Does the November share price for Analog Devices, Inc. (NASDAQ:ADI) reflect what it’s really worth? Today, we will estimate the stock’s intrinsic value by taking the expected future cash flows and discounting them to today’s value. One way to achieve this is by employing the Discounted Cash Flow (DCF) model. Before you think you won’t be able to understand it, just read on! It’s actually much less complex than you’d imagine.
We would caution that there are many ways of valuing a company and, like the DCF, each technique has advantages and disadvantages in certain scenarios. If you still have some burning questions about this type of valuation, take a look at the Simply Wall St analysis model.
Check out the opportunities and risks within the US Semiconductor industry.
Is Analog Devices Fairly Valued?
We use what is known as a 2-stage model, which simply means we have two different periods of growth rates for the company’s cash flows. Generally the first stage is higher growth, and the second stage is a lower growth phase. To begin with, we have to get estimates of the next ten years of cash flows. Where possible we use analyst estimates, but when these aren’t available we extrapolate the previous free cash flow (FCF) from the last estimate or reported value. We assume companies with shrinking free cash flow will slow their rate of shrinkage, and that companies with growing free cash flow will see their growth rate slow, over this period. We do this to reflect that growth tends to slow more in the early years than it does in later years.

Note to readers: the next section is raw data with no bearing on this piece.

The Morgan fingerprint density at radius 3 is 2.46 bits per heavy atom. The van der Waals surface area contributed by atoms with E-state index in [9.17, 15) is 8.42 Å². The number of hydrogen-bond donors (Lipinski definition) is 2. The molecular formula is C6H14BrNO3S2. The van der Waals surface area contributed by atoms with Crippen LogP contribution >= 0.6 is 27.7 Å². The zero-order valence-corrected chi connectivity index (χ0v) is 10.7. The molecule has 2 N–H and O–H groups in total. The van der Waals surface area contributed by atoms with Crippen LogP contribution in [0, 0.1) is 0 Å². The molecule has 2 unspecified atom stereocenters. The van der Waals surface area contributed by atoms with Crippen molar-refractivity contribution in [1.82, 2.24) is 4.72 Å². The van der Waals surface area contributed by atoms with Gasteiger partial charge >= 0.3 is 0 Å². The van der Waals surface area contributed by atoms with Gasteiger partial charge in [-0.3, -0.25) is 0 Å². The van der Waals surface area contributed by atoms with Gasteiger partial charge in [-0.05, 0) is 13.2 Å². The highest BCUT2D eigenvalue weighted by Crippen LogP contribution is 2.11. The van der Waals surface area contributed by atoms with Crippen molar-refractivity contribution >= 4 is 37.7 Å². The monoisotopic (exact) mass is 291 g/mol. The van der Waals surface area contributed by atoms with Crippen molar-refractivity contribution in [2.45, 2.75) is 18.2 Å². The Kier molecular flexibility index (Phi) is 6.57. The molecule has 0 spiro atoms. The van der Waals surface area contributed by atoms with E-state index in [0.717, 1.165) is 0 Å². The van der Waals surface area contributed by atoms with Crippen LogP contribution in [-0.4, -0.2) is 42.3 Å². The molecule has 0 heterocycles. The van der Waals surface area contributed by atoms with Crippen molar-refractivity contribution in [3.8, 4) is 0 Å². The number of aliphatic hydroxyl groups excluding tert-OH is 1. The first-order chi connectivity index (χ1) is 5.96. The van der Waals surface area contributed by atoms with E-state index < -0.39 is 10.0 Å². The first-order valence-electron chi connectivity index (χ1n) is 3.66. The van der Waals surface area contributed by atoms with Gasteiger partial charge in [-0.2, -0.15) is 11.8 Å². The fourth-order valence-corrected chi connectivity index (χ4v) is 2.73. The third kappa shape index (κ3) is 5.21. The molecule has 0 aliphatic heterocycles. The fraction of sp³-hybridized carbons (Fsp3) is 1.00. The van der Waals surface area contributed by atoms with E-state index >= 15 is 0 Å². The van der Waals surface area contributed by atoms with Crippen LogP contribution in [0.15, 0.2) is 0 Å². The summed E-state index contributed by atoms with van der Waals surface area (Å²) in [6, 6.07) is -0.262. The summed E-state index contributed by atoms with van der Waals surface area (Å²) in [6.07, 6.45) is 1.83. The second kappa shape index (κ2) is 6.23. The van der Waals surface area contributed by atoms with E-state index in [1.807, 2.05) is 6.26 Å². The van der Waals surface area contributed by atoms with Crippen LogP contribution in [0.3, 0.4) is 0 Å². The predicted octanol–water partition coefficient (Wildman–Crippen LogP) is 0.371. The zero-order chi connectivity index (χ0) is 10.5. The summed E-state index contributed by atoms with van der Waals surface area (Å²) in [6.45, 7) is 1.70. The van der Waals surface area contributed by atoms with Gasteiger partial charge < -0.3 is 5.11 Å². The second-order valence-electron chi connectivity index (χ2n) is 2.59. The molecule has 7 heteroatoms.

A DCF is all about the idea that a dollar in the future is less valuable than a dollar today, so we need to discount the sum of these future cash flows to arrive at a present value estimate: